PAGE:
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On November 25th, Twitter unveiled the “Offers” Button, their second e-commerce feature release of 2014. The new Offers button lets brands tweet deals to users directly in their Twitter feed.

The first company to test this out was The Barista Bar, offering people $2 cash back when they spend $5 or more. Here’s how it works on the consumer’s end: tap the Offer button in the tweet, enter your information to claim the deal, make your purchase with the same card, and then get a statement credit for the amount of the offer. Offers combines with their previously released “Buy” Button, which lets you make a purchase directly from a tweet.

Twitter Offers

  What does this mean for Twitter, and are there implications in the long run? Five quick thoughts on Twitter’s new Offers and Buy buttons.  1. One time credit card entryThese new buttons mean that Twitter has the ability to charge your credit card on its platform. Once you give Twitter your credit card information, they will store it just like Amazon, Apple or other e-commerce businesses you’re familiar with. The good news for brands and consumers alike – if you see an offer you want, you don’t need to leave Twitter to get it. One tap and you’re done! The offer gets tied to your credit card, and you receive the discount in the future. Simplicity is a big key here. The bad news – impulse buying just got easier. The other bad news is that Twitter hasn’t perfected the process. If I claim an offer, I won’t get the benefit until I make a purchase with the same credit card. What happens if you forget to redeem an offer? Is there a “cart” to go find your offers? It’d be helpful to have a reminder system implemented within Twitter to let you know you have an offer waiting for you.  2. Different types of “engagement” optionsA critical component of Twitter’s future e-commerce success may be that they didn’t just release a Buy button on its own. The combination of Offers and Buy buttons might make these new features work. Offers is meant to serve as the tease that will draw people in - a simple action will provide them with great rewards. But, brands need to present a compelling offer to get people on board. Whether it’s cash back on a purchase, or a great BOGO deal, brands will be the ones to ultimately hook the user. That’s where part two comes in – the Buy button. Once users have entered their credit card information to take advantage of an offer, they might be willing to start buying via Twitter. It will be very easy - their card is stored and if they want a product – it’ll be done and over before they think twice. If this takes off and is widely adopted, your Christmas shopping could be done in five minutes!  3. Audience and timing is importantThe timing of the Buy buttons will be extremely important. You’ll need to hit the right person at the right time to compel them to make a purchase on Twitter. While not yet available on Twitter’s platform, third-party vendors allow brands to retarget people who have viewed a certain product on their website – say a new pair of Nike sneakers. That kind of information lets Nike tweet targeted offers for their products. By catching people who are further down the purchase funnel, the Buy button could be a huge success. Another thing brands will have to look out for is the visibility of their ads. Once a user has seen an offer in their feed, how easy will it be for them to find it again later? If this is supposed to make it easy to buy products, users won’t want to spend time searching for the offer again later. There are ways to find the tweet by liking it, retweeting it, or even following this twitter account, but what if you forget? As mentioned above, the process currently lacks a way to find all selected offers. eBay alerts users when bidding is about to end on a product – Twitter could alert users when an offer is about to expire.  4. Security concernsEvery time I add my credit card to a new site, I slightly panic for a second. It could be just another place for hackers to come and steal it. Stories have been all over the news this past year about cards being stolen, and internet security lacking, so how safe is this really? Big names like eBay, JP Morgan, Home Depot and Target have all been attacked in 2014. And as these cards are being stolen, approximately 60% of them will be sold in underground markets. As new companies like Twitter enter into e-commerce, they’ll be faced with an increasingly untrusting base of consumers, unsure of whether they might get burned by entering their credit card information.  5. Annoying your audienceTwitter is a great platform for people to share what’s going on in the here and now -- a source for news and updates in the world around you. Ads are bound to make a presence in most social platforms, but brands and Twitter need to be careful about overloading users. Experts indicate that to be successful on Twitter, you should be sending out no more than 14 tweets per day.Burberry is a great example of a successful social media brand. They know what content their users want to consume, and they don’t risk annoying their followers. They successfully use organic posts to support their paid efforts, including ads with the new Buy button. If brands have success with the Buy button, there will be many more lining up to try it themselves. I hope Twitter doesn’t scare users away with this new direction – user engagement should take high priority over the ability to make more money.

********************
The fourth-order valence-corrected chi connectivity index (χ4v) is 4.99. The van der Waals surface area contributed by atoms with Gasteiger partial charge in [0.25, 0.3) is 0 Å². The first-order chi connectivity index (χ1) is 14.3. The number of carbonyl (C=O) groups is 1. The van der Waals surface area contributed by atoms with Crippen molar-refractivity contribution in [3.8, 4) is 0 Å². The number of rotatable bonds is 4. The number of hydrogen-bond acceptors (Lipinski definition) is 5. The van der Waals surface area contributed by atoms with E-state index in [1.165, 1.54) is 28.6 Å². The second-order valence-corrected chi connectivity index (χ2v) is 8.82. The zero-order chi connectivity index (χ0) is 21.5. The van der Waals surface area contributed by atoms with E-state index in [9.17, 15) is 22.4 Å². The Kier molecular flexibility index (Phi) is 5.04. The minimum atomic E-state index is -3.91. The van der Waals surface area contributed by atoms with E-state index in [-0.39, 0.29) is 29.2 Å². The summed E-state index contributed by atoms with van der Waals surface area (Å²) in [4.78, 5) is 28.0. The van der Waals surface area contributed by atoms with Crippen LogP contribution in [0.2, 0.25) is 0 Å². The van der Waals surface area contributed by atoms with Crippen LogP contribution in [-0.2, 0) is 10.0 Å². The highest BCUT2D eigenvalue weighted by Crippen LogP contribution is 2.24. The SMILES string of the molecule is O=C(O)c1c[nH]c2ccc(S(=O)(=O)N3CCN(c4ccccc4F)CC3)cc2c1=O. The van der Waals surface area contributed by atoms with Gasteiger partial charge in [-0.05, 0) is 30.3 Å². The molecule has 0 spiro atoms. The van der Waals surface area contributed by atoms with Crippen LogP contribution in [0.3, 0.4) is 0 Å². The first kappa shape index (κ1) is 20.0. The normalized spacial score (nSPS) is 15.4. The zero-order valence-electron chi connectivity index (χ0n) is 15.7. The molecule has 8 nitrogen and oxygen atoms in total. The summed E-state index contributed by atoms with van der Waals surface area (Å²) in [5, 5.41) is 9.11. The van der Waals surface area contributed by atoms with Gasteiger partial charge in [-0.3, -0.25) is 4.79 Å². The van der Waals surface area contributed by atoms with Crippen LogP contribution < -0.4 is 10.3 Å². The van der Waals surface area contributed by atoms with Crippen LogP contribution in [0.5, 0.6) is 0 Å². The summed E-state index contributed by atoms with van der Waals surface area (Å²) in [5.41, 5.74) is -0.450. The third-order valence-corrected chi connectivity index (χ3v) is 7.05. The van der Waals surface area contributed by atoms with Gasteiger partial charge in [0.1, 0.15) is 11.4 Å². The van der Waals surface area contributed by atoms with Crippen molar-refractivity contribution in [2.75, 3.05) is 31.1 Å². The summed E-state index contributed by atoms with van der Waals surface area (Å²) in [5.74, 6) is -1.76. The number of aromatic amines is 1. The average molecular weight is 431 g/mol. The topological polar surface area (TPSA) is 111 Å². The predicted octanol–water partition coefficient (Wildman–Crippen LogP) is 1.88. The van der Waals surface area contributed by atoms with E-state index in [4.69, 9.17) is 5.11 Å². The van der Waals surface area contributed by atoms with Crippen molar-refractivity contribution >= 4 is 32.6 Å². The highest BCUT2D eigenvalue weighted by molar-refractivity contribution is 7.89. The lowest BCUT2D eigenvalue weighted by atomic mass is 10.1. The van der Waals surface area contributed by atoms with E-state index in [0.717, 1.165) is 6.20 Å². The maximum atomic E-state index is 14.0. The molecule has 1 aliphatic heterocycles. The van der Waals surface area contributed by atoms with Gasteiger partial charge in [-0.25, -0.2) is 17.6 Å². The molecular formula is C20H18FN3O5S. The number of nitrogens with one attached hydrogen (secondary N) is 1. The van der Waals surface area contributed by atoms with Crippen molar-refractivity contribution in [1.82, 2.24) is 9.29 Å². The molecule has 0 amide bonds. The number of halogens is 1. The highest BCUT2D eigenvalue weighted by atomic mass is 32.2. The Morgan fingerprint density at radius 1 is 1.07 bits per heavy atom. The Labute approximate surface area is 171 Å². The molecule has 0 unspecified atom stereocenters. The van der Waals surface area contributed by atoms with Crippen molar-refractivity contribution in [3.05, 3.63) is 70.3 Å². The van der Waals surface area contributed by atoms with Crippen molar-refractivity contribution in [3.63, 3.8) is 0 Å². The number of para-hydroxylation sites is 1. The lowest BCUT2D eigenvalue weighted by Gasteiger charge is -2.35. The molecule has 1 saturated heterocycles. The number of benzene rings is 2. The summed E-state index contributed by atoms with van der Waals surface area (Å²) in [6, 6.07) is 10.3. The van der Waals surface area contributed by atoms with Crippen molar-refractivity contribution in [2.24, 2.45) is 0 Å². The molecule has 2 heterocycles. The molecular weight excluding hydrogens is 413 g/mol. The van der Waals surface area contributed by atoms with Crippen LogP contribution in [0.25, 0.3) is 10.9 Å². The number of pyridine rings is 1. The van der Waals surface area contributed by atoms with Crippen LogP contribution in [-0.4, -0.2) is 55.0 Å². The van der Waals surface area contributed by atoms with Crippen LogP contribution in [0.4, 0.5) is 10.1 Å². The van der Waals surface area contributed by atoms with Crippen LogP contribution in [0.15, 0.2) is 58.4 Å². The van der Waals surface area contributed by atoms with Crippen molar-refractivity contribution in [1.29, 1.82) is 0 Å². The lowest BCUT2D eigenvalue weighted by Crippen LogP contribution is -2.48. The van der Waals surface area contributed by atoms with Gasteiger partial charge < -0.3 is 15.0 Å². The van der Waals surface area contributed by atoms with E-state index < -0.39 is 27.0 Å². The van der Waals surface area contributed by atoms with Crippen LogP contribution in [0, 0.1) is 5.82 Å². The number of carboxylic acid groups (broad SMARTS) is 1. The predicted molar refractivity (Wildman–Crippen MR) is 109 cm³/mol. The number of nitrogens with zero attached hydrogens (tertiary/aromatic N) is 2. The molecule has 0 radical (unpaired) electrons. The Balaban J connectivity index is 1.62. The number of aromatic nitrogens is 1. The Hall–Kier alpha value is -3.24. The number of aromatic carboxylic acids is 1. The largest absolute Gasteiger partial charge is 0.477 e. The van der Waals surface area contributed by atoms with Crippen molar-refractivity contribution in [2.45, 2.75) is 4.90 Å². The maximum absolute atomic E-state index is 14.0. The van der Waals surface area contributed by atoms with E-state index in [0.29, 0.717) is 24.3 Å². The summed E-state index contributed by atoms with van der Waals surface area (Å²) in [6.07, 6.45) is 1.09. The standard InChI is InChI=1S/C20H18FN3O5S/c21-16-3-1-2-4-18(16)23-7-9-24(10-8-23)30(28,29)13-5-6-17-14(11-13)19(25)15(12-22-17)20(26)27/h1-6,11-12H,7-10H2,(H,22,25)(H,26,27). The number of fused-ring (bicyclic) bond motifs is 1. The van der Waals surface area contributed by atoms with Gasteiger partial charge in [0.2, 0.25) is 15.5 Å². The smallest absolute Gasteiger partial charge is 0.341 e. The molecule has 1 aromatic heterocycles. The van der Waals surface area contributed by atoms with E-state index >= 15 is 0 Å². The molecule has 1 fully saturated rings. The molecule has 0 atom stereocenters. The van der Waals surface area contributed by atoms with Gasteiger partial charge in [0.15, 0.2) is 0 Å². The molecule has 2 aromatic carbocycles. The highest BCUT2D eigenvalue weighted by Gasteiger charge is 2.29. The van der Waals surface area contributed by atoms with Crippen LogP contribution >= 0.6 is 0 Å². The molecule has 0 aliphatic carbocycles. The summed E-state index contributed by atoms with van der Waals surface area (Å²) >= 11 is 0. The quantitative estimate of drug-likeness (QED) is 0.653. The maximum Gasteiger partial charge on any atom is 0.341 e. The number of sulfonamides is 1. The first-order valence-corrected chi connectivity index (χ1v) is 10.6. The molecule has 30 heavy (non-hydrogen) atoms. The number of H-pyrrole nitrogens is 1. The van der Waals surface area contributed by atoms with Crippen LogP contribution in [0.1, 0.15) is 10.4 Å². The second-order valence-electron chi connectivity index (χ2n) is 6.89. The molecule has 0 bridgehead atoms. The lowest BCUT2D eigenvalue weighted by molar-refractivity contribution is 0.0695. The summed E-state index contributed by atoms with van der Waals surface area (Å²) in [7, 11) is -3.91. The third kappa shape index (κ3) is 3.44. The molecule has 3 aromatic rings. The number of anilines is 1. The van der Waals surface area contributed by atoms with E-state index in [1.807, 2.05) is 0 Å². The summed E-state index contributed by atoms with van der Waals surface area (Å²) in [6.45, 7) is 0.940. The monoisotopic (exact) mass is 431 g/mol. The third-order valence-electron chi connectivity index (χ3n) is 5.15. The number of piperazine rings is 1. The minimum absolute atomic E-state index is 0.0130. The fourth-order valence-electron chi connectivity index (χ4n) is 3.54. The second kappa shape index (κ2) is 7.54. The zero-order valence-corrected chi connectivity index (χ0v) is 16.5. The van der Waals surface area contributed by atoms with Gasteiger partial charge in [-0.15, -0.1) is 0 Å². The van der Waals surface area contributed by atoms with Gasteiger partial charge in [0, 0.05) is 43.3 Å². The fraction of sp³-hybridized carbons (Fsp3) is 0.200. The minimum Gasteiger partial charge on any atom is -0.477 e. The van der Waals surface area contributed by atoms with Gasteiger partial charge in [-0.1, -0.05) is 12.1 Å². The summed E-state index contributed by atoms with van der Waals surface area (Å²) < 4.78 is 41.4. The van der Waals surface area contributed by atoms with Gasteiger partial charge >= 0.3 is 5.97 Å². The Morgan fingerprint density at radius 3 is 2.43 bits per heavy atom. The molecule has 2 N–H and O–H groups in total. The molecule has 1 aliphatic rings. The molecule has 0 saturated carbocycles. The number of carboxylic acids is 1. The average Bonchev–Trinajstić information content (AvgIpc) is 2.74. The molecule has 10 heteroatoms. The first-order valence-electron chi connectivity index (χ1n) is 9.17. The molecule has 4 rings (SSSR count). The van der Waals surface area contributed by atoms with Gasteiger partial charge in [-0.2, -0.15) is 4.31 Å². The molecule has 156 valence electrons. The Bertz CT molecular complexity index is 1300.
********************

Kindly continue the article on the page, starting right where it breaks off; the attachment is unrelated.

Twitter Buy Button

So How Will Other Social Platforms Adapt?Twitter may be the first social platform to release these new features, but others will soon follow. In July, Facebook mentioned they were testing a buy button, which should be rolling out in the coming months. Instagram has not released any such features, however, brands are taking advantage of the increasingly popular platform in any way they can. Michael Kors developed a campaign, dubbed #Instakors, that sends their followers an email with a link to the product they “liked” on Instagram. Pinterest developed “Rich Pins” that allows brands to include product details within a pin (including price tags, maps, ratings, etc.), and a link directly to that product on their site. However you cannot yet purchase the product directly through Pinterest. Brands will continue to look for ways to improve and increase their marketing ROI, and social is rapidly moving from a test ground to a business channel. If Twitter’s new buttons prove successful, you can bet there will be even more ways for brands to make a sale in the future. What are your thoughts? How successful do you think these new features will be? Let us know below!